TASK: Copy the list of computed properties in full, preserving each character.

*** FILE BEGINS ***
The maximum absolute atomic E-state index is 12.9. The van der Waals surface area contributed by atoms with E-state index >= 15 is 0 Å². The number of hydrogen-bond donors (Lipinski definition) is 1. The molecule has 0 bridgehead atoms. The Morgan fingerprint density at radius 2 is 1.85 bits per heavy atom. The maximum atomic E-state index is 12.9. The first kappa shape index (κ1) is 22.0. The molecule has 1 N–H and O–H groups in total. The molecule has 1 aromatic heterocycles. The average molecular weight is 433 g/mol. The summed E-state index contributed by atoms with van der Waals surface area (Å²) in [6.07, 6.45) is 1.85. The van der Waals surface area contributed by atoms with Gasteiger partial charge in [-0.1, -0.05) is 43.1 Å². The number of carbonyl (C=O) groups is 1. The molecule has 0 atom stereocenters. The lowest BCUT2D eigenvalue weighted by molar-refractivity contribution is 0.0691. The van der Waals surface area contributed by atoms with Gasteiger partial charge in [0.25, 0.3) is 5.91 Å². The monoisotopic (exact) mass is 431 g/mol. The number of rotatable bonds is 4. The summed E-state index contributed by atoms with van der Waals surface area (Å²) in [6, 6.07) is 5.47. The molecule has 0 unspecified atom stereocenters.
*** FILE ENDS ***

The maximum absolute atomic E-state index is 12.9. The van der Waals surface area contributed by atoms with E-state index >= 15 is 0 Å². The number of hydrogen-bond donors (Lipinski definition) is 1. The molecule has 0 bridgehead atoms. The Morgan fingerprint density at radius 2 is 1.85 bits per heavy atom. The maximum atomic E-state index is 12.9. The first kappa shape index (κ1) is 22.0. The molecule has 1 N–H and O–H groups in total. The molecule has 1 aromatic heterocycles. The average molecular weight is 433 g/mol. The summed E-state index contributed by atoms with van der Waals surface area (Å²) in [6.07, 6.45) is 1.85. The van der Waals surface area contributed by atoms with Gasteiger partial charge in [-0.1, -0.05) is 43.1 Å². The number of carbonyl (C=O) groups is 1. The molecule has 0 atom stereocenters. The lowest BCUT2D eigenvalue weighted by molar-refractivity contribution is 0.0691. The van der Waals surface area contributed by atoms with Gasteiger partial charge in [0.25, 0.3) is 5.91 Å². The monoisotopic (exact) mass is 431 g/mol. The number of rotatable bonds is 4. The summed E-state index contributed by atoms with van der Waals surface area (Å²) in [6, 6.07) is 5.47. The molecule has 0 unspecified atom stereocenters.